If you aren’t enjoying the process, you’re more likely to give up. This is what happens to people who force themselves to go to the gym everyday even though they hate it. Or those on the restrictive diet that is immediately swapped for old eating habits as soon as the goal weight is achieved. To be successful and create lasting change,  learn to enjoy the process.

2. Get curious.

How do you react to the messy middle? What’s your tendency? Boredom? Distraction? Overwhelm? What do you tell yourself? Notice how you try to rationalize your behavior. Notice if you are self-critical. Notice if you numb out. Curiosity helps you step outside of yourself and your emotions. Consider yourself a personal science project. What works? What doesn’t? The best system is the one that works for you.

3. Make it a game.

Approaching your goals as a game make them more fun. I’ve got a competitive spirit so I enjoy creating ways to do things better or faster. I mentally map out a route around the grocery store to avoid doubling back. Steve Kamb of Nerd Fitness applies ideas from video games and has ways for his readers to “level up” as they become more fit. Gamify your goals.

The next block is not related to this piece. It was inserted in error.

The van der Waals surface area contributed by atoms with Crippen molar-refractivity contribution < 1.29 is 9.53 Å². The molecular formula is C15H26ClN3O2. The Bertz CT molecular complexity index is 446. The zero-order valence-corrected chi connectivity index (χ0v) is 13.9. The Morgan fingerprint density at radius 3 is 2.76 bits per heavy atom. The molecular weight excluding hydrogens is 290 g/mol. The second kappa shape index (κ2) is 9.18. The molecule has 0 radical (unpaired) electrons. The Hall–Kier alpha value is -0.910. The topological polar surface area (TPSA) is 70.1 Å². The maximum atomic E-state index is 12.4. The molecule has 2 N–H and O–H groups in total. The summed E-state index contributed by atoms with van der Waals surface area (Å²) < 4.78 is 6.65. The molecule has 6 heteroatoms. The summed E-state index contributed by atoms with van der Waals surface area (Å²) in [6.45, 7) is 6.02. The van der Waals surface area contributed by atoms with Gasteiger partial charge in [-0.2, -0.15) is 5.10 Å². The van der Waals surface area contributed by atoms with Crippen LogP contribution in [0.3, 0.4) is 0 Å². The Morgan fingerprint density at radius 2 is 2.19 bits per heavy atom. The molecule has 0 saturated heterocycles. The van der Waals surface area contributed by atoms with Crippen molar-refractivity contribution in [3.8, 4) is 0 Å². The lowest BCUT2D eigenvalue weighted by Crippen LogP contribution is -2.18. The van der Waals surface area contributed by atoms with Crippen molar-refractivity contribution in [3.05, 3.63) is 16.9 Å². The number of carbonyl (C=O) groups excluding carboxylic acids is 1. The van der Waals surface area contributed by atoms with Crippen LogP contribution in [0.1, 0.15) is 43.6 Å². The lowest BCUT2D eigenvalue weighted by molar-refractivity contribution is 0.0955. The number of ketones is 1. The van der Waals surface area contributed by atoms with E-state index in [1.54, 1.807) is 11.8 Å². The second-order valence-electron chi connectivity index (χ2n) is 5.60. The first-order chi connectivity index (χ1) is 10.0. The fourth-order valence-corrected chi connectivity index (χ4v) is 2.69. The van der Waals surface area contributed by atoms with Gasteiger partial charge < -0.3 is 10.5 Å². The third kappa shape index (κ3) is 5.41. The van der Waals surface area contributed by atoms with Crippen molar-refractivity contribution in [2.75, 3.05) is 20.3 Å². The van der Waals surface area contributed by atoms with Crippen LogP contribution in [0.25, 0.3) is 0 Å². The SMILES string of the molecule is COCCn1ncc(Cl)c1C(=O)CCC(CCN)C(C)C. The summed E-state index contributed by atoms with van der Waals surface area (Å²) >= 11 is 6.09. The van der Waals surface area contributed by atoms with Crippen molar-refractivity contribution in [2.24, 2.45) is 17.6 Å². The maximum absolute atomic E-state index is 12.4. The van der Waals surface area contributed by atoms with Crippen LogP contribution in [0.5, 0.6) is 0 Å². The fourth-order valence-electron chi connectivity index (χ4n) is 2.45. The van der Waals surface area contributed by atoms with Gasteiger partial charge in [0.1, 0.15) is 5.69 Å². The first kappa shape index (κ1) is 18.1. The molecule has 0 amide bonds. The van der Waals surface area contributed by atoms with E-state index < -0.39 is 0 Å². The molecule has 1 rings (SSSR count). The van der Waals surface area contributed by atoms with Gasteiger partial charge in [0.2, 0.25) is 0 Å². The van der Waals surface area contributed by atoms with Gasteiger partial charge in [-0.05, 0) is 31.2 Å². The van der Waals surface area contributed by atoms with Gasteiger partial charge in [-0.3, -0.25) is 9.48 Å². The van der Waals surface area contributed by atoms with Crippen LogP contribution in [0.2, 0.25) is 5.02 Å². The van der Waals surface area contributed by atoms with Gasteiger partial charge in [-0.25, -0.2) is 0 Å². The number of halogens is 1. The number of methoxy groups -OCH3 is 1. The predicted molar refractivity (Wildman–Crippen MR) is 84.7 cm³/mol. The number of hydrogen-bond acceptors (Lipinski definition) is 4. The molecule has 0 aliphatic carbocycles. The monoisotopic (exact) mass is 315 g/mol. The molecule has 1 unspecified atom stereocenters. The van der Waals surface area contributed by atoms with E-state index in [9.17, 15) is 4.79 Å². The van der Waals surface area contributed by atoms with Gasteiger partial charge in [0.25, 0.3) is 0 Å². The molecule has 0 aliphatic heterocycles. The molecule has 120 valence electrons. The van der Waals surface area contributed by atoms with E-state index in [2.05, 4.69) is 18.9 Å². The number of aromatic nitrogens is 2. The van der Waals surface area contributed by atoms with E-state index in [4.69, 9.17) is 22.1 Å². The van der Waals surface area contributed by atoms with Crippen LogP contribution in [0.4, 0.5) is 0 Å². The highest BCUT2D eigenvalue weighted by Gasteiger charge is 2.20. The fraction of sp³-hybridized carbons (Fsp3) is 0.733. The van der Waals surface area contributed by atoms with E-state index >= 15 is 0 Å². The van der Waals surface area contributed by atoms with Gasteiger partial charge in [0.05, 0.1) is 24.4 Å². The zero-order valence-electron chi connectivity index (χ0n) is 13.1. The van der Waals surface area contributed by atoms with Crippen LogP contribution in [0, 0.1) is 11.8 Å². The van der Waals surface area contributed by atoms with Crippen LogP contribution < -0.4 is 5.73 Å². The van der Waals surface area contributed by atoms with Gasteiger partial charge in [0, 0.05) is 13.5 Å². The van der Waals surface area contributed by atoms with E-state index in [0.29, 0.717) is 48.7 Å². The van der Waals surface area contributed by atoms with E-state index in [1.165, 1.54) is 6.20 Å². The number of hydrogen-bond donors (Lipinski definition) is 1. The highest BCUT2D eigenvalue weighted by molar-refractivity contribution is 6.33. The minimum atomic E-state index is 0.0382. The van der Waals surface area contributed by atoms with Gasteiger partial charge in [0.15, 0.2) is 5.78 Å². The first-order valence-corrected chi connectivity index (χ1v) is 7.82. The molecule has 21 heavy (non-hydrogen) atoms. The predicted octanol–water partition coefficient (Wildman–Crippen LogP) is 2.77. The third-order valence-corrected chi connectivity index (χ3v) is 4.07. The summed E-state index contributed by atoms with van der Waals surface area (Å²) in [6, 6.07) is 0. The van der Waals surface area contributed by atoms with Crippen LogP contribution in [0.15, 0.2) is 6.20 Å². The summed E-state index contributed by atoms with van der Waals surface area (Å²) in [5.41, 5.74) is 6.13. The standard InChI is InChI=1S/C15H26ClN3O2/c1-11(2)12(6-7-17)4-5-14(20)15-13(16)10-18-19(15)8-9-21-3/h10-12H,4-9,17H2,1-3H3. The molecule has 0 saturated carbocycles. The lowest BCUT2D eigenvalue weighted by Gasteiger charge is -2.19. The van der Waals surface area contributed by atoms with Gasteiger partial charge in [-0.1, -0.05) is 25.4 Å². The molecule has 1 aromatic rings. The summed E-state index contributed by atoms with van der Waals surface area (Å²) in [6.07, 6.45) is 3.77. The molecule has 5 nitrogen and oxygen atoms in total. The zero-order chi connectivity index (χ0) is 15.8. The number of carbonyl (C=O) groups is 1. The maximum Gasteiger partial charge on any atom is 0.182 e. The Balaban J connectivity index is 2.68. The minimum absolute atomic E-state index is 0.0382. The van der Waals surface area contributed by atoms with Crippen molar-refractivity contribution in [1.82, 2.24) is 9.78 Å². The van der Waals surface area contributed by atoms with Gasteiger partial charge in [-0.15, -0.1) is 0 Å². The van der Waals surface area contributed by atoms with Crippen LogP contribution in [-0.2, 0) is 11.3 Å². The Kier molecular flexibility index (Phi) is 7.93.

4. Break your goals into doable chunks.

If something feels too hard or massive and overwhelming, you’ll be more likely to give up. Break things into smaller and smaller chunks until they feel doable. This post on action and accountability details this further.

5. Know thyself.

Knowing yourself is key to staying focused. Gretchen Rubin, author of the Happiness Project puts “Be Gretchen” as one of her 12 personal commandments. She doesn’t try to be someone she isn’t and instead embraces who she is and her personal preferences.

Gretchen believes that people prefer to work either as a sprinters or marathoners. Like the story of the tortoise and the hare, marathoners are like tortoises and prefer to work steadily over time. Sprinters are like hares and love the thrill of the deadline and perform better when working in intense bursts. Both sprinters and marathoners procrastinate so don’t confuse sprinting with procrastinating.